Baked eggs with sweet potatoes and peppers

Eggs_Sweet_Potato-TileThis is a vegetarian version of the a previous recipe (Baked eggs with peppers and chorizo).

Supper – for 2:

  • 1 large potato (peeled and cut into 1.5cm cubes)
  • 3 tbsp oil
  • 1 onion (chopped)
  • 2 cloves of garlic (crushed/finely chopped)
  • 1 red chilli (cored, deseeded and finely chopped)
  • 1 red pepper (coarsely chopped)
  • 1 green pepper (coarsely chopped)
  • Black pepper
  • 4 large eggs

Mix together all the ingredients other than the eggs, and place in a roasting dish and cook in the oven (160C (Gas Mark 3).

After about 45 minutes (when the sweet potatoes are soft), remove the roasting dish from the oven, and make four small wells in the mixture and crack an egg into each one.

Return the dish to oven and cook for a further 8 minutes or until the eggs whites are firm. Serve.

Chorizo & sweet potato mash


This recipe is from ‘eat’ (which has over 600 fast ideas for dinner) by Nigel Slater. He describes the finished product as “smoke and silk”. Enough for 2:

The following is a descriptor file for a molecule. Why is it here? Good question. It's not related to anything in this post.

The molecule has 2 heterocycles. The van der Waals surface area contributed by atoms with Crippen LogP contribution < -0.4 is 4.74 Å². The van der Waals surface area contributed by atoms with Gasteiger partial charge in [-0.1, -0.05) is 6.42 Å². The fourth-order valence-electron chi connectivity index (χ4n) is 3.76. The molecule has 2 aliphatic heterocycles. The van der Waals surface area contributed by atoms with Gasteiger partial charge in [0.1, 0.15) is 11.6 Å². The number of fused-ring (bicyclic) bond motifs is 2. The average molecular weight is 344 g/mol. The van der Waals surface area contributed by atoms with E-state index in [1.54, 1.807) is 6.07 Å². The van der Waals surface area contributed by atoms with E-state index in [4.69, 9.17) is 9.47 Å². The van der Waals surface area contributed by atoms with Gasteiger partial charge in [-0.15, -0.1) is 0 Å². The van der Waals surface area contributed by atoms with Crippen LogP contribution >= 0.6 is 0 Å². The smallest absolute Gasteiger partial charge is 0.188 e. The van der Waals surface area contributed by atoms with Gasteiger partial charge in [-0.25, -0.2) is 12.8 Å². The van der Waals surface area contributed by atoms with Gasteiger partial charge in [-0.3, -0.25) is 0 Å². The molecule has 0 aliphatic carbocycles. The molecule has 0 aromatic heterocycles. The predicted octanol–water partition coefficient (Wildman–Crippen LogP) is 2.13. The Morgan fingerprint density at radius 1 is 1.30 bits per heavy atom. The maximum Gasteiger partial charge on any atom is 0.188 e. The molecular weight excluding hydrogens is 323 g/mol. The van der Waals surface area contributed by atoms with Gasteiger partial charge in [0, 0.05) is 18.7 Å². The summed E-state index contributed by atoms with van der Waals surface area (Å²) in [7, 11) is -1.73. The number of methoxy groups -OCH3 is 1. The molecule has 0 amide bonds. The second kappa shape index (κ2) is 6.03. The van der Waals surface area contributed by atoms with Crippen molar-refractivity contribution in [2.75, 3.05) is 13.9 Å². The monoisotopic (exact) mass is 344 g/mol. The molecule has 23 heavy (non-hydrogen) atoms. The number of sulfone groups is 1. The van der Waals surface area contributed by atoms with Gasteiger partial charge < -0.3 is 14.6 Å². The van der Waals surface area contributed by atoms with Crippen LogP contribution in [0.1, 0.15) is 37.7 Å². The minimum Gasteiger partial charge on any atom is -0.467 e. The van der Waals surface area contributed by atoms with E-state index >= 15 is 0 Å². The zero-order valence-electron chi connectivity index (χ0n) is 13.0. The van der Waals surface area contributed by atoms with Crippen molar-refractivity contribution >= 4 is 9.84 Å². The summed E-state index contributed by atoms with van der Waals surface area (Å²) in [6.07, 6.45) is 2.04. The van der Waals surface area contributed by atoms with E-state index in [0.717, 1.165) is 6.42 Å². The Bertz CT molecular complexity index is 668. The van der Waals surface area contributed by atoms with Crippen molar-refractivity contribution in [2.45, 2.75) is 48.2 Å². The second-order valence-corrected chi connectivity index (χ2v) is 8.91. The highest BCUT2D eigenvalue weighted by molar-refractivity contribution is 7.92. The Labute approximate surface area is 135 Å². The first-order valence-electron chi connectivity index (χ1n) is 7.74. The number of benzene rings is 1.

Heat the oil in a large saucepan. Prick the chorizo all over with a fork, then brown them in the oil.

Peel the sweet potatoes and cut them into largish chunks. Add the sweet potato chunks to the chorizo, mix well, cover, and cook over a medium heat for 10 minutes. Stir occasionally.

Add the hot water and simmer for 10 minutes. Then remove the lid, turn up the heat and allow half the liquid to evaporate.

Remove the chorizo and keep warm. Mash the sweet potatoes (together with the remaining liquid and the butter). Season with black pepper, and serve with the chorizo cut in half lengthways.

I served mine with frozen peas, but I think spinach would have been better.